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Students target Apapa port after airport road blockade

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Students, under the aegis of the National Association of Nigerian Students, on Monday made good their threat to ground activities at the Murtala Muhammed International Airport, Lagos when they defied early morning downpour to block access roads to both the international and domestic terminals of the airport.

The action was in continuation of their protests against the ongoing strike by the Academic Staff Union of Universities.

The blockage of the access roads left air passengers stranded, forcing airlines to reschedule most of their flights.

The students, however, told newsmen that they will be taking their protest to Apapa Ports on Tuesday (today).

 “We will be moving to Apapa seaports on Tuesday if the Federal Government refuses to do the needful. Students are tired of staying at home,” Olatunji said.

As of 8am on Monday, NANS members stopped passengers at the Murtala Mohammed International Airport Toll gate plaza from accessing the airport to board their flights.

The students later moved to the domestic airport, causing a standstill situation along the airport road and Mobolaji Bank Anthony Road leading to the local airport.

Activities were affected at both Domestic Terminal I also known as the General Aviation Terminal and Terminal II as the students prevented passengers from accessing the airport.

The protesting students wielded placards with inscriptions such as ‘Our education is more important than your election’ and ‘Education is a right, open our schools,’ among others.

The blockage led to traffic gridlock around Ikeja environs as motorists and commuters were stranded.

As the gridlock persisted, most commuters and air travellers resorted to trekking with their luggage on their heads.

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There was also a heavy presence of security operatives at the location.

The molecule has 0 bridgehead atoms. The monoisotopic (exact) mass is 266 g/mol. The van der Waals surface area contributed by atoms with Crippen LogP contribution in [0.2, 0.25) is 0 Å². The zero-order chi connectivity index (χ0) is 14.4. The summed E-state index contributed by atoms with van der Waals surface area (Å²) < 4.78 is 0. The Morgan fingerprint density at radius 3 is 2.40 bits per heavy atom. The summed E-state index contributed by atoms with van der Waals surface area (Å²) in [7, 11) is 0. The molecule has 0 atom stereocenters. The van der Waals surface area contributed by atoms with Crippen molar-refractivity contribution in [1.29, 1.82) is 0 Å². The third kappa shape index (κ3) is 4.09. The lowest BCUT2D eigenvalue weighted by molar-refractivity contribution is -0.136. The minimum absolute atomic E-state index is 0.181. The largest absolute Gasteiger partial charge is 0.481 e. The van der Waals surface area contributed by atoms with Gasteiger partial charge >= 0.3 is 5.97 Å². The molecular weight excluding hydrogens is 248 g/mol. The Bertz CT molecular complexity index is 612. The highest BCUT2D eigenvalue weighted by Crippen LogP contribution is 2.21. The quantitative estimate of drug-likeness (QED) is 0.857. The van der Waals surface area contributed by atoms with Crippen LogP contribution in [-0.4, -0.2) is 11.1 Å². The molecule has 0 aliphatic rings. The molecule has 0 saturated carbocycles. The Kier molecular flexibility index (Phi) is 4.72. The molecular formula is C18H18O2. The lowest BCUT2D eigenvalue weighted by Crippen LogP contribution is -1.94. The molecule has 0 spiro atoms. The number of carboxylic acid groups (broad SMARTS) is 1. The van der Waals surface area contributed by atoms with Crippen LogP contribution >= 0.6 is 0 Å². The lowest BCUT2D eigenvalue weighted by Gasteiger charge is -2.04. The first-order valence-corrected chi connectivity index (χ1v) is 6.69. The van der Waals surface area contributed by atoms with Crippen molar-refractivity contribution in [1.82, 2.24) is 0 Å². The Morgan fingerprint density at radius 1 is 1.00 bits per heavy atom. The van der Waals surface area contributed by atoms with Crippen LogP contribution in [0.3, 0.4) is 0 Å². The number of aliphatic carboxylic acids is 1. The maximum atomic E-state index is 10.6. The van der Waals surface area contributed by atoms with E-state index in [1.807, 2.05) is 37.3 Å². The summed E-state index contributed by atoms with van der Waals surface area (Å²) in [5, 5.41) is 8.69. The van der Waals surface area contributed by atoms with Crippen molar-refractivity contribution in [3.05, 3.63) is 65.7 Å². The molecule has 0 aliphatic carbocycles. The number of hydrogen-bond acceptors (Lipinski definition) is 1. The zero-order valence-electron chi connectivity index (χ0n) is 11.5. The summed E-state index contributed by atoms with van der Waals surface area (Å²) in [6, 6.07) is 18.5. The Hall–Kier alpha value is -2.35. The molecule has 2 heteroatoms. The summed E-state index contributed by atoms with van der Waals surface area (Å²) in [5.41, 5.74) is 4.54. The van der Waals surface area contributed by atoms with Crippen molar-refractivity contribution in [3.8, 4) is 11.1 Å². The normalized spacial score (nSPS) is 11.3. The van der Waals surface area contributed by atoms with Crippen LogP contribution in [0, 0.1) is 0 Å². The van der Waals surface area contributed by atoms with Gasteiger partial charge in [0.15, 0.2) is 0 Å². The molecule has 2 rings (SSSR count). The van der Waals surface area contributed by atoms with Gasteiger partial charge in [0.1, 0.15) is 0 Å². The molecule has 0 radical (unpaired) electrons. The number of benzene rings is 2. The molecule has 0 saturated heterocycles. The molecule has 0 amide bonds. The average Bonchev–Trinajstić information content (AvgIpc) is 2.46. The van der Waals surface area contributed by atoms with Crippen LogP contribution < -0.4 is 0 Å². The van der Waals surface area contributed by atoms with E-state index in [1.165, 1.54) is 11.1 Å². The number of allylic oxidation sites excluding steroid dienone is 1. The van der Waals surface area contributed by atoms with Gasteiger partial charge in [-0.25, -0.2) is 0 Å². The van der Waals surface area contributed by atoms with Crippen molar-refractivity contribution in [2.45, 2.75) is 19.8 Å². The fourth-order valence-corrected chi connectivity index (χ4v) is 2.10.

The immediate past president of the Nigerian Bar Association, Olumide Akpata was also caught up in the protest as he had to walk towards the Hajj Camp where he joined his driver.

 Speaking to our correspondent, Akpata said he would have done the same if he was a student.

 “I was a student in this country, if I had sat at home for close to a year for whatever reason, I would be on the street,” he said.

 Meanwhile, a mild drama played out when some military men later approached the protesting students, asking them to round off their protest. This was met with stiff resistance by the students who insisted on barricading the road for eight hours.

 The security operatives said the protesting students had exceeded the time they were meant to stay on the road.

 The Deputy Commissioner of Police in charge of the Airport, Kayode Sunday, said “We had an agreement that they were going to leave the road by 2 pm, and they have exceeded the time. This is an international corridor. We are managing the situation and I believe they are going to vacate this place anytime from now.”

Speaking on the conduct of security agencies during the protest, Olatunji said, “Securities agencies complied and I can say it’s the best I have ever witnessed. NPF and Nigerian Army all did well and were in solidarity with us.”

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